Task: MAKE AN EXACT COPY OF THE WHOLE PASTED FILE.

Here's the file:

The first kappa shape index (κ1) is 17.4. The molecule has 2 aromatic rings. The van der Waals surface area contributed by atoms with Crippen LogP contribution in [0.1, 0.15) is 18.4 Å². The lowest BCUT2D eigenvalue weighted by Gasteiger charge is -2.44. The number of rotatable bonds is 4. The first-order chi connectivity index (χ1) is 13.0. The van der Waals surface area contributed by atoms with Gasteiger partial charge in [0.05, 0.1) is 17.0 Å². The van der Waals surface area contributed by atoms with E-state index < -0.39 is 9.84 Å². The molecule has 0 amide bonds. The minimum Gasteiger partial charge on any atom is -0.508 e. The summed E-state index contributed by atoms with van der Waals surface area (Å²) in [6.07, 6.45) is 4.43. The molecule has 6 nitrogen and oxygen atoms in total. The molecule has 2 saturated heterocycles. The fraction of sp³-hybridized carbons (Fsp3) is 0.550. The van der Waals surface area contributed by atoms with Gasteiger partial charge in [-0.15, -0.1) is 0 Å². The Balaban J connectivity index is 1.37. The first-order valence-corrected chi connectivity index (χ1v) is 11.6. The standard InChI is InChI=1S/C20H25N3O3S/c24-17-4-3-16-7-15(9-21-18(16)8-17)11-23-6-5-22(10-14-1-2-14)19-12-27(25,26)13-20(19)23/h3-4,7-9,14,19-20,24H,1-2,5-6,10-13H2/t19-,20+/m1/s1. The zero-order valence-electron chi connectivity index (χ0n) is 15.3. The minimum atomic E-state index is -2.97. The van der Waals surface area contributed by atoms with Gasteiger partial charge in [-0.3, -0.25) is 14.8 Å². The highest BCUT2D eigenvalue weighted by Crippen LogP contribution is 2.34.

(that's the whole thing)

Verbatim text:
The first kappa shape index (κ1) is 17.4. The molecule has 2 aromatic rings. The van der Waals surface area contributed by atoms with Crippen LogP contribution in [0.1, 0.15) is 18.4 Å². The lowest BCUT2D eigenvalue weighted by Gasteiger charge is -2.44. The number of rotatable bonds is 4. The first-order chi connectivity index (χ1) is 13.0. The van der Waals surface area contributed by atoms with Gasteiger partial charge in [0.05, 0.1) is 17.0 Å². The van der Waals surface area contributed by atoms with E-state index < -0.39 is 9.84 Å². The molecule has 0 amide bonds. The minimum Gasteiger partial charge on any atom is -0.508 e. The summed E-state index contributed by atoms with van der Waals surface area (Å²) in [6.07, 6.45) is 4.43. The molecule has 6 nitrogen and oxygen atoms in total. The molecule has 2 saturated heterocycles. The fraction of sp³-hybridized carbons (Fsp3) is 0.550. The van der Waals surface area contributed by atoms with Gasteiger partial charge in [-0.15, -0.1) is 0 Å². The Balaban J connectivity index is 1.37. The first-order valence-corrected chi connectivity index (χ1v) is 11.6. The standard InChI is InChI=1S/C20H25N3O3S/c24-17-4-3-16-7-15(9-21-18(16)8-17)11-23-6-5-22(10-14-1-2-14)19-12-27(25,26)13-20(19)23/h3-4,7-9,14,19-20,24H,1-2,5-6,10-13H2/t19-,20+/m1/s1. The zero-order valence-electron chi connectivity index (χ0n) is 15.3. The minimum atomic E-state index is -2.97. The van der Waals surface area contributed by atoms with Gasteiger partial charge in [-0.3, -0.25) is 14.8 Å². The highest BCUT2D eigenvalue weighted by Crippen LogP contribution is 2.34.